Mierle Laderman Ukeles, who in her five-decade-plus career has created a generous and muscular body of work of performances, interventions, and other projects that have dealt swift, sharp blows to the systems and frameworks imposed on art and culture by capitalism. In 1968, after giving birth to her first child, a daughter, she began to divide her attention (happily, it must be noted) between motherhood and her art practice. Rather than see herself, as so many female artists did, as failing the call of the avant-garde, she remapped its margins, recognizing that all her labors — both in the studio and in the home — were efforts made to support and preserve life's forward momentum, its future. ("Mark [Rothko] didn't change diapers," she once quipped.) The following year, Ukeles wrote one of the great texts on art and labor, Manifesto! Maintenance Art: Proposal for an Exhibition "Care," in which she argued that maintenance work — the largely unseen labor that's neither flashy nor fun nor well paid — is necessary, and therefore should be made visible and considered vital. "After the revolution," she offered by way of example, "who's going to pick up the garbage on Monday morning?" For her groundbreaking "I Make Maintenance Art One Hour Every Day," she photographed three hundred office maintenance workers, asking them to think of their work as art for one hour of a day. This led to Ukeles becoming the first and only artist-in-residence for New York's Department of Sanitation, an unpaid position she still holds today. With the Queens Museum's "Mierle Laderman Ukeles: Maintenance Art," Ukeles gets her very first (and long-overdue) retrospective, one that — in the artist's own words — promises to "keep the contemporaryartmuseum groovy keep the homefires burning."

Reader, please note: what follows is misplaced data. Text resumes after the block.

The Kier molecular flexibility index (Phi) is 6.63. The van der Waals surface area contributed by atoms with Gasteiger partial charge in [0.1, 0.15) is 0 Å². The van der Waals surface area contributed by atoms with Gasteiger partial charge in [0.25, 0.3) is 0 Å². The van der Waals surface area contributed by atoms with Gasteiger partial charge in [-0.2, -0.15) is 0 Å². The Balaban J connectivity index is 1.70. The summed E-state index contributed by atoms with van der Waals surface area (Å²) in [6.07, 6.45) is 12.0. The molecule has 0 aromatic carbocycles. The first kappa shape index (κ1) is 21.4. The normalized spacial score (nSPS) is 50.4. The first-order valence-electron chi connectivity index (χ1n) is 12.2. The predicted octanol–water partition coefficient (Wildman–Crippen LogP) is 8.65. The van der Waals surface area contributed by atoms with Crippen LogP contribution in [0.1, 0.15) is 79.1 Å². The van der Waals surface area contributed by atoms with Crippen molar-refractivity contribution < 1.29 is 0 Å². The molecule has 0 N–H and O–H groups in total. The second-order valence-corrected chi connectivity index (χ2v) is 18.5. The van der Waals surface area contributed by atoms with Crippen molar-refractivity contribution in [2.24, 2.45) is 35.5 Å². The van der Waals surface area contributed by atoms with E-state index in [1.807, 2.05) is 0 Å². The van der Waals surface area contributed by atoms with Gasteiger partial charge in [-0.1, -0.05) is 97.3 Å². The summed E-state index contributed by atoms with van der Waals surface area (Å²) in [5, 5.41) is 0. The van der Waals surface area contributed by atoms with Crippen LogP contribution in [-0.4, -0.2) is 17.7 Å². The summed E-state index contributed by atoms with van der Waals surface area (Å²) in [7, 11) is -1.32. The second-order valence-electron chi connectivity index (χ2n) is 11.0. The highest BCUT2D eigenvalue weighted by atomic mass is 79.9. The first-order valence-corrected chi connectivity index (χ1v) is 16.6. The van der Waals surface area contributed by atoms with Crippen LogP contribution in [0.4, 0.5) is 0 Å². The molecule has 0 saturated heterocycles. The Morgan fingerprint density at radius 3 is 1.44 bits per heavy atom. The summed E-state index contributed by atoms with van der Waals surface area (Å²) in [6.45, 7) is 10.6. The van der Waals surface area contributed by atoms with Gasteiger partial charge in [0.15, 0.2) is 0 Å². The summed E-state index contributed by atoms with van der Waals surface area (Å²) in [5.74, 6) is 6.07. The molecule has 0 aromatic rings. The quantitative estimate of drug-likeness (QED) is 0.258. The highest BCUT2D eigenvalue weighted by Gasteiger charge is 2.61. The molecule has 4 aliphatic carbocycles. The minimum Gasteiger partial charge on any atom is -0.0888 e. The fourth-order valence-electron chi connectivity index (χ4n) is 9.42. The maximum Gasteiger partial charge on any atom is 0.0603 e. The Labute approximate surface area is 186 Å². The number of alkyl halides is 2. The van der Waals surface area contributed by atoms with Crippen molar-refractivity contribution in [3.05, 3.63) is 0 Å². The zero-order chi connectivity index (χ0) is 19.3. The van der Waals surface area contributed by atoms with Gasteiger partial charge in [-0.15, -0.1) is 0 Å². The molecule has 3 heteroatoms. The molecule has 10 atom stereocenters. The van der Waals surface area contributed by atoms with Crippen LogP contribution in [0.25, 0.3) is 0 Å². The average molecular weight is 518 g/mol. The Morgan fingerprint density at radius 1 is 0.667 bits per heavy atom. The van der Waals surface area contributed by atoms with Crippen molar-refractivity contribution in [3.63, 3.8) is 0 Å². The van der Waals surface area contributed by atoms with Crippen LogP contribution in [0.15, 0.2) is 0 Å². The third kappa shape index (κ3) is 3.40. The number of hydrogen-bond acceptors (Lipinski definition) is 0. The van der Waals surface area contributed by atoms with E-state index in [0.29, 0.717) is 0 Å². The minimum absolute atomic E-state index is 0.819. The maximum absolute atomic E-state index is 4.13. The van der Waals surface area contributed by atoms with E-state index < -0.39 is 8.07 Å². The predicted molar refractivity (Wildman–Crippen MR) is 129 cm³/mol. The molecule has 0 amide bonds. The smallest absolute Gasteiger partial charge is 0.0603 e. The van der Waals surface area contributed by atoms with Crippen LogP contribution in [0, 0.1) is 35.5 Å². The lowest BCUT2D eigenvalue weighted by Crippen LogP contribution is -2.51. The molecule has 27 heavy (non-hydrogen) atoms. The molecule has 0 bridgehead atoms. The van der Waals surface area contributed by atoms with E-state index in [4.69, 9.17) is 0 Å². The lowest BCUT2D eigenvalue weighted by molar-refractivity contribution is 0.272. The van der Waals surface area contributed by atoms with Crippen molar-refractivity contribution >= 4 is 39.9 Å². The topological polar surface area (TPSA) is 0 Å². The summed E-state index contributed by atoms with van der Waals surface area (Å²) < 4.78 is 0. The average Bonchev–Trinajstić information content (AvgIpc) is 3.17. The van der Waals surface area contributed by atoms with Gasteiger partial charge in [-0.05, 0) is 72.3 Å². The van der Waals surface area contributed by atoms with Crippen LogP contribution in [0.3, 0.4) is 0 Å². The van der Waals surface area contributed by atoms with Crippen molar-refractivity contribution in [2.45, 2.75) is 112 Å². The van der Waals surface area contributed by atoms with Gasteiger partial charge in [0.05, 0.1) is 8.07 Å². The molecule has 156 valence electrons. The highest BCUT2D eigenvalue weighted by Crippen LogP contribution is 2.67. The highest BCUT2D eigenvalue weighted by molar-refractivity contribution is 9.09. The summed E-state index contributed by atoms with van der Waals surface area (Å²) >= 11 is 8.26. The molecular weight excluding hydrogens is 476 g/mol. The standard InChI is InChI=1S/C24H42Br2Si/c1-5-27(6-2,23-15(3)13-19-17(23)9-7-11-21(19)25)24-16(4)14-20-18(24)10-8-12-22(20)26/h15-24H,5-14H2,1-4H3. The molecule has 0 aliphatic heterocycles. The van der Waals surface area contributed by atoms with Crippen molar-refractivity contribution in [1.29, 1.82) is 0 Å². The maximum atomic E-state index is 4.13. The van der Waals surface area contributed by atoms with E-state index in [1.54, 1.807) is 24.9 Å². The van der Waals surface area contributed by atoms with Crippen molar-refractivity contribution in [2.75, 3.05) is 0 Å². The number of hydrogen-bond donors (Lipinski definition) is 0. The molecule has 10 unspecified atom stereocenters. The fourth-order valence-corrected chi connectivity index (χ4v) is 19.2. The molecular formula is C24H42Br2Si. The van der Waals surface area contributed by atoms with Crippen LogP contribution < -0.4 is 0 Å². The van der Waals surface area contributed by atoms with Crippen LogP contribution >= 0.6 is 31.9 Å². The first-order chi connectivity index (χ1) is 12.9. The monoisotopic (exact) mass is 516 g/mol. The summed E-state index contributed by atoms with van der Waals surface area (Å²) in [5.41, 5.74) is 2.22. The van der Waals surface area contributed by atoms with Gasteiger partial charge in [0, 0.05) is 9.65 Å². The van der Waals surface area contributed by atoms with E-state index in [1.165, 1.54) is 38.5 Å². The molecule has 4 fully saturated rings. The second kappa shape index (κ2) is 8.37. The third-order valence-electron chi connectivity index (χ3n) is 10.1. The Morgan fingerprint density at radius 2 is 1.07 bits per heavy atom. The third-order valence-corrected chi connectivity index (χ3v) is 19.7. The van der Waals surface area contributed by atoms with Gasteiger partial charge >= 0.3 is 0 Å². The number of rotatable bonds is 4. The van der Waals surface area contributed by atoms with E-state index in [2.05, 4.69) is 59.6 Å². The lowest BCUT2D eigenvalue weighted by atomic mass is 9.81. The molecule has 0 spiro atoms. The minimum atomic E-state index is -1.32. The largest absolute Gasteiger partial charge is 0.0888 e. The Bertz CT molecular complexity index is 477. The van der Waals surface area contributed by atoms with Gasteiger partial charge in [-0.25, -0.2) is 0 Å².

Few artists are as right on as